It all ends happily- too happily for Jacques. Jacques only finds what others would call pleasure in chewing up and spitting out misery. He is content only when he can cast the dark cloud of his all-consuming angst upon others. This… gaggle of marriages and reconciliations and returns leaves a bitter taste in his mouth. It is not a bitterness he is comfortable with. And so. He leaves before the bitterness takes over and tries to make him smile.
“Stay,” the Duke tells him, his eyes sparkling with newfound power, “dance with us.”
Dance with me, he means. He has always meant too much to Jacques. That meaning is another reason why Jacques leaves. He has to. His heart hurts with the lost possibilities, but he welcomes the pain.
“I have no stomach for dancing, nor have I the hands for love,” Jacques says. He turns to the dark trees that surround the clearing.
“Still,” the word catches him at all his weakest points, “stay.”
Jacques doesn't have the breath for a response. He throws one last wild look to the man he pined after for too long, the man who was finally offering everything he had ever wanted, he memorizes the lines in his face, the shape of his eyebrows, the curve of his lips, the fog of hair around his head, he internalizes it all, and he runs away.
The trees swallow him. Their bark is scarred with love letters and their branches sway with his passing. They have been standing longer than Jacques has been running from his heart. They will remain long after he loses the strength to hide. He pants with the effort. He runs. He runs and runs and runs and runs until he is convinced there should be no more forest to run through. It continues, as if the trees are running with him. Perhaps, they, too, are better at protecting their hearts than they are at sharing them.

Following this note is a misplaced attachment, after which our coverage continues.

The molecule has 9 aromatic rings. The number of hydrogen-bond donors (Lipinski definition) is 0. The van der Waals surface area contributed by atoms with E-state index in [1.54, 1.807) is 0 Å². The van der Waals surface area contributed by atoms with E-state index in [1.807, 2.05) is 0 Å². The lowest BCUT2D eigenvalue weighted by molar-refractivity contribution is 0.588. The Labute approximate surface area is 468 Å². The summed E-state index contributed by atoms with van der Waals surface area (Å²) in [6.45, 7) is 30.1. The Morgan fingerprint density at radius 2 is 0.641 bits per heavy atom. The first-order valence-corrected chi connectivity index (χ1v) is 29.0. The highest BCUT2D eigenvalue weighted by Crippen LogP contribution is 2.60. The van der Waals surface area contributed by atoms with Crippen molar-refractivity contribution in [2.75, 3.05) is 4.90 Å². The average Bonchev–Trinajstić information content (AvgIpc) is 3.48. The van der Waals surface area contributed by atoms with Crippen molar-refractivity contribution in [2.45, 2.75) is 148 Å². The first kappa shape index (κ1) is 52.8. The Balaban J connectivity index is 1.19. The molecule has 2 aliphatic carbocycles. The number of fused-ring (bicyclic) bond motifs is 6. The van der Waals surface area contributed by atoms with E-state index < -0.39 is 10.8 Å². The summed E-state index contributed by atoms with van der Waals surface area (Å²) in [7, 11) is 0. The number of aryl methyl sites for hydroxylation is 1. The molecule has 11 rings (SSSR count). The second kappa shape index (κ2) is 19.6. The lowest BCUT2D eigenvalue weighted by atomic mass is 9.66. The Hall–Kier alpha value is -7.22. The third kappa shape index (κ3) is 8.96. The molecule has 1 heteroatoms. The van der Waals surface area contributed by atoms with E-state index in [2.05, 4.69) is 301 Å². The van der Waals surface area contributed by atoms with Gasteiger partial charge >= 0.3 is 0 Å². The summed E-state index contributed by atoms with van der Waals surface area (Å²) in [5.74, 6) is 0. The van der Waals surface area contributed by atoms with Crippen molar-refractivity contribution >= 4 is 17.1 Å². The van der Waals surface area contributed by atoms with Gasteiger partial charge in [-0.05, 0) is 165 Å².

At last, when Jacques has pushed his legs and lungs to their absolute breaking point, he stumbles. His feet connect with something solid. Something warm. Something alive.
Suddenly, his world widens. There are more sounds in his space than just his own wheezing. Sobs rend the air, ripping holes in the serenity of the sleeping forest.
Jacques collects himself, and scrambles to a standing position. There is a man lying prostrate in front of him. He continues to weep, as if he has not been disturbed at all by Jacques’ graceless fall. Perhaps his grief is too powerful to acknowledge the presence of more grief. Sadness. Loss. That, Jacques can understand.
The man continues to wail, his broad shoulders shaking with each intake of breath and exhalation of tears.
Something breaks in Jacques. He rushes forward to this wreck of a man, gently putting his hand on the plane of his shoulder. This shakes the other man out of his tantrum. He turns to Jacques, his eyes red and wild. He is the exact and spitting image of the Duke.
“Duke-?” Jacques begins. His hair is too dark and his face is too thin, but the words are already out there.
“Duke? I was… but I took that title wrongly. Forcefully. Now. I have nothing. Nothing. What are titles but words?” his voice is sharper than his brother's, but they share a regal inflection. Even in the madness of grief, it is clear this man once commanded worlds.
“And what are words but empty sounds?”
“And what are sounds but breath with more?”
“And what is breath but a futile fight against the grave?” Jacques puts his other hand on former-Duke Frederick's other shoulder. He kneels, putting himself on even ground with him. He looks deep into his eyes. Tears still stream from them.